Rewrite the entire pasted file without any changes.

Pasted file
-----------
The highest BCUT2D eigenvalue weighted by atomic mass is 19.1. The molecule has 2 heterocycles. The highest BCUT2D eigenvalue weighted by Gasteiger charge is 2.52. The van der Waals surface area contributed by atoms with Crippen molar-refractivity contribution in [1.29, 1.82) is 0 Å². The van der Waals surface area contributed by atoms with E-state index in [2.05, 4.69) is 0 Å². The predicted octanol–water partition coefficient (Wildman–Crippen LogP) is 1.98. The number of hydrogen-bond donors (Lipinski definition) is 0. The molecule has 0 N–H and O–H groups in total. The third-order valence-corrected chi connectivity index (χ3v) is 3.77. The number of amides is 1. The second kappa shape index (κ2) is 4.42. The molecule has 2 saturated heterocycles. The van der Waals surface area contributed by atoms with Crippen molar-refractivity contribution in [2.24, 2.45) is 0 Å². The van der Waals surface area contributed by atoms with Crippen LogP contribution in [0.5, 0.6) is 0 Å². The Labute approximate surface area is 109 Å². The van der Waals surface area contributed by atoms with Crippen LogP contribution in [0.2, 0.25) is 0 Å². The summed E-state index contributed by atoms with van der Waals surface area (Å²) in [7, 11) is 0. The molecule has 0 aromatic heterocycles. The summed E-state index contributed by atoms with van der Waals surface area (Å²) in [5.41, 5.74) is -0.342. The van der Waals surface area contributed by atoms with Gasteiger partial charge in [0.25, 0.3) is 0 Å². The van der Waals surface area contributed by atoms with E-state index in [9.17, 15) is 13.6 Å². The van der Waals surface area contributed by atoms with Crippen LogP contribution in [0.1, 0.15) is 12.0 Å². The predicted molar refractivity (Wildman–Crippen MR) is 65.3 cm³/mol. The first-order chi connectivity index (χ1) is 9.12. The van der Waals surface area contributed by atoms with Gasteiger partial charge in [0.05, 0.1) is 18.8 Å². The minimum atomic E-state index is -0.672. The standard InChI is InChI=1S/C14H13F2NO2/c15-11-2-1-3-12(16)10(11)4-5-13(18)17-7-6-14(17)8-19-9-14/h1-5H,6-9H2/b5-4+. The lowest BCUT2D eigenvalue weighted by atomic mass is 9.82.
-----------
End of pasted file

The highest BCUT2D eigenvalue weighted by atomic mass is 19.1. The molecule has 2 heterocycles. The highest BCUT2D eigenvalue weighted by Gasteiger charge is 2.52. The van der Waals surface area contributed by atoms with Crippen molar-refractivity contribution in [1.29, 1.82) is 0 Å². The van der Waals surface area contributed by atoms with E-state index in [2.05, 4.69) is 0 Å². The predicted octanol–water partition coefficient (Wildman–Crippen LogP) is 1.98. The number of hydrogen-bond donors (Lipinski definition) is 0. The molecule has 0 N–H and O–H groups in total. The third-order valence-corrected chi connectivity index (χ3v) is 3.77. The number of amides is 1. The second kappa shape index (κ2) is 4.42. The molecule has 2 saturated heterocycles. The van der Waals surface area contributed by atoms with Crippen molar-refractivity contribution in [2.24, 2.45) is 0 Å². The van der Waals surface area contributed by atoms with Crippen LogP contribution in [0.5, 0.6) is 0 Å². The Labute approximate surface area is 109 Å². The van der Waals surface area contributed by atoms with Crippen LogP contribution in [0.2, 0.25) is 0 Å². The summed E-state index contributed by atoms with van der Waals surface area (Å²) in [7, 11) is 0. The molecule has 0 aromatic heterocycles. The summed E-state index contributed by atoms with van der Waals surface area (Å²) in [5.41, 5.74) is -0.342. The van der Waals surface area contributed by atoms with Gasteiger partial charge in [0.25, 0.3) is 0 Å². The van der Waals surface area contributed by atoms with E-state index in [9.17, 15) is 13.6 Å². The van der Waals surface area contributed by atoms with Crippen LogP contribution in [0.1, 0.15) is 12.0 Å². The predicted molar refractivity (Wildman–Crippen MR) is 65.3 cm³/mol. The first-order chi connectivity index (χ1) is 9.12. The van der Waals surface area contributed by atoms with Gasteiger partial charge in [0.05, 0.1) is 18.8 Å². The minimum atomic E-state index is -0.672. The standard InChI is InChI=1S/C14H13F2NO2/c15-11-2-1-3-12(16)10(11)4-5-13(18)17-7-6-14(17)8-19-9-14/h1-5H,6-9H2/b5-4+. The lowest BCUT2D eigenvalue weighted by atomic mass is 9.82.